SQA Conference 2022 Participants: Europe well-positioned to lead quantum computing, but collaboration is key 

Economic and security considerations are driving a competition for leadership in the creation of next-generation technology as quantum computing gathers momentum. 

With the United States and China setting the pace, European states are under pressure to raise their game, despite Europe's significant investments in initiatives in the sector. 

Since 2010, Europe has led other regions in research contributions to quantum computing. This progress gives some industry players at the SQA Conference 2022, held in Helsinki in August on superconducting qubits and algorithms, confidence that Europe is well positioned to compete and take a lead in quantum computing. 

“In Europe, because we lost out in classical computing, we have an opportunity to leapfrog in quantum computing. But at the same time, we must remember that we have a fraction of the capital available to the US, China, etc. 

"And we also must remember that not all the time the people with the biggest cash piles win. So, we need a good combination of cash and a well-planned strategy, and the smart thing, I think, is that the European companies need to work very closely together and not duplicate efforts,” says Vishal Chatrath, Co-founder at QuantrolOx, an Anglo-Finnish spinout from Oxford University.

Image: A Quantrolox representative in a chat with participants at the exhibition area about the company's solution at SQA Conference 2022.

 With £1.4 million raised to speed up the creation of scalable quantum computing, Vishal, who is leading QuantrolOx, continues, "I can easily see a situation where there are five competing ideas for towards one goal, and that's good. However, we need to be objectively look at them and get behind the best ideas while the rest focus on other big problems. I can assure you that we don’t lack big problems to solve in quantum!"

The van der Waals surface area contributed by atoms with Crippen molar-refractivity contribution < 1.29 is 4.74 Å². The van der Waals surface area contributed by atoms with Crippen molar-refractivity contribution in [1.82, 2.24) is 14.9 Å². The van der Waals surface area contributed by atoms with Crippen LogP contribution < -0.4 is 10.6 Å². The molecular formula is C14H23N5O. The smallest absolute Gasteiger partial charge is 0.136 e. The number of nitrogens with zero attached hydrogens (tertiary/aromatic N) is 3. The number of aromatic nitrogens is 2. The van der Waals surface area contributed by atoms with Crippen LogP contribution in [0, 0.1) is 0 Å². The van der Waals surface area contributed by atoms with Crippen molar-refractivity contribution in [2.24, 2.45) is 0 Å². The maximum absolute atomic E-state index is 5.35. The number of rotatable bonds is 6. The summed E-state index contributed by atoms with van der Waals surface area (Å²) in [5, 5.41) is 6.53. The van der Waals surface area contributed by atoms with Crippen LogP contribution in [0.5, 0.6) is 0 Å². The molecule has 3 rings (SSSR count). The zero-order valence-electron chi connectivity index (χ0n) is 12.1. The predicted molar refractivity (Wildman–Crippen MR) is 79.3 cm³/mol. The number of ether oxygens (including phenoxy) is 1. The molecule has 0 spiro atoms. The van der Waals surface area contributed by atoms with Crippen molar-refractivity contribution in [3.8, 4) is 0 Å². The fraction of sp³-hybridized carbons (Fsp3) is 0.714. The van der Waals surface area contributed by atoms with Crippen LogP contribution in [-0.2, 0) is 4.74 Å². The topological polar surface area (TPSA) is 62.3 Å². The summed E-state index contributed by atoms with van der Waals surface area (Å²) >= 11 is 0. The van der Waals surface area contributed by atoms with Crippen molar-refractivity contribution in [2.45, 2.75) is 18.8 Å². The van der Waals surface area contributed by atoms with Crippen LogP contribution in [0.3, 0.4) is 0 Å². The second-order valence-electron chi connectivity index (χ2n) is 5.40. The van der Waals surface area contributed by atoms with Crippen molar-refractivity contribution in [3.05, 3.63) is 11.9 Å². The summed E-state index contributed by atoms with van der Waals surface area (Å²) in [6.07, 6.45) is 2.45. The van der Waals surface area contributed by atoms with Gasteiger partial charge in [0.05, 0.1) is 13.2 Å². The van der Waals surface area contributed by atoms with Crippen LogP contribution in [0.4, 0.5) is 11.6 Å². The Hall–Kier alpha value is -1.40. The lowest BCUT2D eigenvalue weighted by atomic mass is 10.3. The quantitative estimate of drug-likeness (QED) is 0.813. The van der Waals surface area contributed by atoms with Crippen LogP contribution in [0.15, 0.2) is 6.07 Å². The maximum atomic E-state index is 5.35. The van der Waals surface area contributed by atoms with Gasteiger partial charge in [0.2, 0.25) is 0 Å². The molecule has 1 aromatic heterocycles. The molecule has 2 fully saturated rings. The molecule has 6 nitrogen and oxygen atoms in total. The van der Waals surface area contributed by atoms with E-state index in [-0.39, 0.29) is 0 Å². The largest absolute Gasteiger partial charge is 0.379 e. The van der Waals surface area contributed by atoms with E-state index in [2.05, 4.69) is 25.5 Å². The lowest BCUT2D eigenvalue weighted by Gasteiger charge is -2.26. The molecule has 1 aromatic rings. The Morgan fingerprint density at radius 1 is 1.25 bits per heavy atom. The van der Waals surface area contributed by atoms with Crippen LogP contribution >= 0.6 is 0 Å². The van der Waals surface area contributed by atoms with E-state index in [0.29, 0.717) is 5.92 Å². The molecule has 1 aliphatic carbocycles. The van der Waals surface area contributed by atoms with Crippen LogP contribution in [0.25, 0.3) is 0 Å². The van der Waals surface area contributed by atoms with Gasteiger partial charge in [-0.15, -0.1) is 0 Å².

“Are you really going to be the best? And so, if not, then there are a hundred more problems to solve. And please go into that, because at the end of the day, our competition is not each other. So, we should work towards more kinds of open architectural innovation, and that's where Europe has a strength." 

 With excellent scientific and technical expertise in creating a wealth of talent that attracts investors, quantum physicist Niels Bultink, who is also CEO and Co-founder at Qblox, thinks Europe is in a very good place now to take a lead in quantum computing.

Image: Qblox representatives in conversation with some participants at SQA Conference 2022.

"There is a very good ecosystem for quantum start-up companies, and it is also very well supported by the government. And if you look internationally, I think there is a bit of a difference. For instance, in the USA, there's a good start-up ecosystem as well, but there are just a few very well-funded big companies, whereas in Europe there are many more companies with much better specializations. So, there's a different type, and I think it's very fruitful.”  

In addition to government backing, the European Union has taken several supportive actions to promote private investment and aid the growth of European quantum technology companies. The EIC Accelerator is one such initiative that offers equity investment to businesses via the European Innovation Council. The European Investment Fund is also selecting intermediaries to invest in enterprises using quantum technology through the InvestEU initiative, which is another example.